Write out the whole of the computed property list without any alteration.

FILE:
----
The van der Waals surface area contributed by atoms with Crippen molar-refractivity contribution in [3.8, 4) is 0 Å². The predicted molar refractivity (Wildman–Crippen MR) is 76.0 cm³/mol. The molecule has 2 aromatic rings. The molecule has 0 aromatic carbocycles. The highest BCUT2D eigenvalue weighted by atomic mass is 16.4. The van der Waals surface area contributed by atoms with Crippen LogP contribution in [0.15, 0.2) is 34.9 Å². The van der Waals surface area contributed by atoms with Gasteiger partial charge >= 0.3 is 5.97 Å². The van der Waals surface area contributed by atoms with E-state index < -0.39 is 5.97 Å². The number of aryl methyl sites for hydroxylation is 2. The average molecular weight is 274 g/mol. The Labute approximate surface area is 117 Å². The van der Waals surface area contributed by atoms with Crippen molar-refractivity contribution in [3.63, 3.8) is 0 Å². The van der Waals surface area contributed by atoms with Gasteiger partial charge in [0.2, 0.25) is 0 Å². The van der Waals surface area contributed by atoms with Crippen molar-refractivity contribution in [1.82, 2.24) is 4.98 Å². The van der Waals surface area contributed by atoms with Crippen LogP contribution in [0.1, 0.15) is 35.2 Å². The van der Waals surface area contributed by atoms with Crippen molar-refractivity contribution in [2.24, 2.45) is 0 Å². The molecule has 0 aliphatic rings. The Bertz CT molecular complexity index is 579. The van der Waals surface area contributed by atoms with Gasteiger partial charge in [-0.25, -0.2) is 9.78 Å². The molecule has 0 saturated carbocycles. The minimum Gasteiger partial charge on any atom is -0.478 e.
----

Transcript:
The van der Waals surface area contributed by atoms with Crippen molar-refractivity contribution in [3.8, 4) is 0 Å². The predicted molar refractivity (Wildman–Crippen MR) is 76.0 cm³/mol. The molecule has 2 aromatic rings. The molecule has 0 aromatic carbocycles. The highest BCUT2D eigenvalue weighted by atomic mass is 16.4. The van der Waals surface area contributed by atoms with Crippen LogP contribution in [0.15, 0.2) is 34.9 Å². The van der Waals surface area contributed by atoms with Gasteiger partial charge >= 0.3 is 5.97 Å². The van der Waals surface area contributed by atoms with E-state index < -0.39 is 5.97 Å². The number of aryl methyl sites for hydroxylation is 2. The average molecular weight is 274 g/mol. The Labute approximate surface area is 117 Å². The van der Waals surface area contributed by atoms with Crippen molar-refractivity contribution in [3.63, 3.8) is 0 Å². The van der Waals surface area contributed by atoms with Gasteiger partial charge in [0.2, 0.25) is 0 Å². The van der Waals surface area contributed by atoms with Crippen molar-refractivity contribution in [1.82, 2.24) is 4.98 Å². The van der Waals surface area contributed by atoms with Crippen LogP contribution in [0.1, 0.15) is 35.2 Å². The van der Waals surface area contributed by atoms with Crippen molar-refractivity contribution in [2.24, 2.45) is 0 Å². The molecule has 0 aliphatic rings. The Bertz CT molecular complexity index is 579. The van der Waals surface area contributed by atoms with Gasteiger partial charge in [-0.25, -0.2) is 9.78 Å². The molecule has 0 saturated carbocycles. The minimum Gasteiger partial charge on any atom is -0.478 e.